Kim Swee embracing new training methods in Australia

Three’s not a crowd: (from left) Datuk Ong Kim Swee, Sydney FC coach Steve Corica and Brad Maloney at Sydney FC’s training centre. — picture courtesy of Kim Swee’s twitter page

PETALING JAYA: Datuk Ong Kim Swee is getting to be a whiz at new methods of training footballers, thanks to his time in Australia.

The former Malaysia Under-23 coach, who is in Sydney for the AFC pro diploma attachment with top A-League club Sydney FC, has moved on from the SEA Games debacle and is learning things that he wishes Malaysian youngsters would embrace.

Together with national Under-19 coach Brad Maloney, he is learning the ropes of Australian football from Maloney’s international teammate, Steve Corica, who is the head coach of Sydney FC.

“The attachment has been perfect so far. The reason why we chose Sydney is that in the course module, we have to do our attachment with an AFC Champions League club,” he said.

“Through my time here in Australia, we have learnt the many ways of developing players’ fitness, the importance of video analysis, which we did together with the first-team video analysts.

“Also, we have studied the various youth programmes here, and also how the salary cap has, in a way, benefited the league in the long term.”

Kim Swee said that based on his assessment, the youngsters in Australia do not mind grinding it out in the local league even though their pay is not as high as in other leagues.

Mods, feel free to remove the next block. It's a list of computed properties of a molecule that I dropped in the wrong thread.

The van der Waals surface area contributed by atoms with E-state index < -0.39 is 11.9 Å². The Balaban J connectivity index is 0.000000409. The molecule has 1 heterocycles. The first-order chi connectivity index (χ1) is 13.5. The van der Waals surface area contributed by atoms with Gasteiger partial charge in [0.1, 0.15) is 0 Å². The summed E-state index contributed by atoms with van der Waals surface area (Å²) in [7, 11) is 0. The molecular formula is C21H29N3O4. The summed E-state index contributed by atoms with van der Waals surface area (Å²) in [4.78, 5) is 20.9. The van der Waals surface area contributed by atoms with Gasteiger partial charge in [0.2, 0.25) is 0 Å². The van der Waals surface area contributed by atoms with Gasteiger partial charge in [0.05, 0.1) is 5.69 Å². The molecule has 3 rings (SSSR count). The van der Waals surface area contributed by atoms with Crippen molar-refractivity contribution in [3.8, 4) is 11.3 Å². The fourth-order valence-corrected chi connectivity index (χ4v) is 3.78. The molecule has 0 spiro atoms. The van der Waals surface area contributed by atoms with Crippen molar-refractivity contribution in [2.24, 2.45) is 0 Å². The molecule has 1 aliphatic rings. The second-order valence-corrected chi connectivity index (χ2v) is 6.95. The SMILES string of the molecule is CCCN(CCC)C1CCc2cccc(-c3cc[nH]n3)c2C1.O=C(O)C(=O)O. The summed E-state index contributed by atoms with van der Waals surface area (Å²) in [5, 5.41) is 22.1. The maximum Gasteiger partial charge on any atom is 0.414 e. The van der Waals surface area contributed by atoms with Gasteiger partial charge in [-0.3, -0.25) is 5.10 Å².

What drives them is the ambition to play overseas, and they will do whatever it takes to start regularly with their local clubs to make that happen.

“The players have high ambitions. Football is not the most popular sport here, but we can see that all those involved in football here are quite passionate to raise the standards.

“Even the National Premier League (NPL), which is a semi-professional league in Australia, has unearthed some top talents. Players are willing to start from the bottom to reach their dreams.

“They realise the importance of game time. I hope our youngsters will emulate that. Whether you are in a small or big club, strive to do your best. Work every day for your own betterment.

“Take Safawi (Rasid), for example. Some of us felt he made the wrong move when he left Terengganu’s T-Team for Johor Darul Ta’zim (JDT), but he worked hard and look at him now. He is one of the best players in the Malaysia League.”

He said Malaysia had an abundance of talents, but the one thing that plagues players in age groups is continuity.

Kim Swee said some young players tend to take things for granted. They learnt in Manila how things could unravel if you underestimate things.

“It was frustrating to go out in that fashion, so we reflected on it, but it was too late. I lost my job, but the boys will learn from this.

“My hope is to see the young boys, who played in the SEA Games, to get regular competitive action.

“From there, they must have the hunger to succeed and aim for better things.”

Kim Swee hasn’t really lost his job. There is a place waiting for him in the Football Association of Malaysia (FAM) and he will make a decision on it once he returns to Malaysia.

FAM secretary-general Stuart Ramalingam said they have offered Kim Swee the post of director of youth development.

“I will surely decide what is best for me. I prefer to do the youth programme and coaching clinics. I want to take part in conferences and give my thoughts.

“I want to learn new football trends and impart that to local coaches. I have been in youth football for quite a while, and I would like to continue that journey.”
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Ong Kim Swee , Australia


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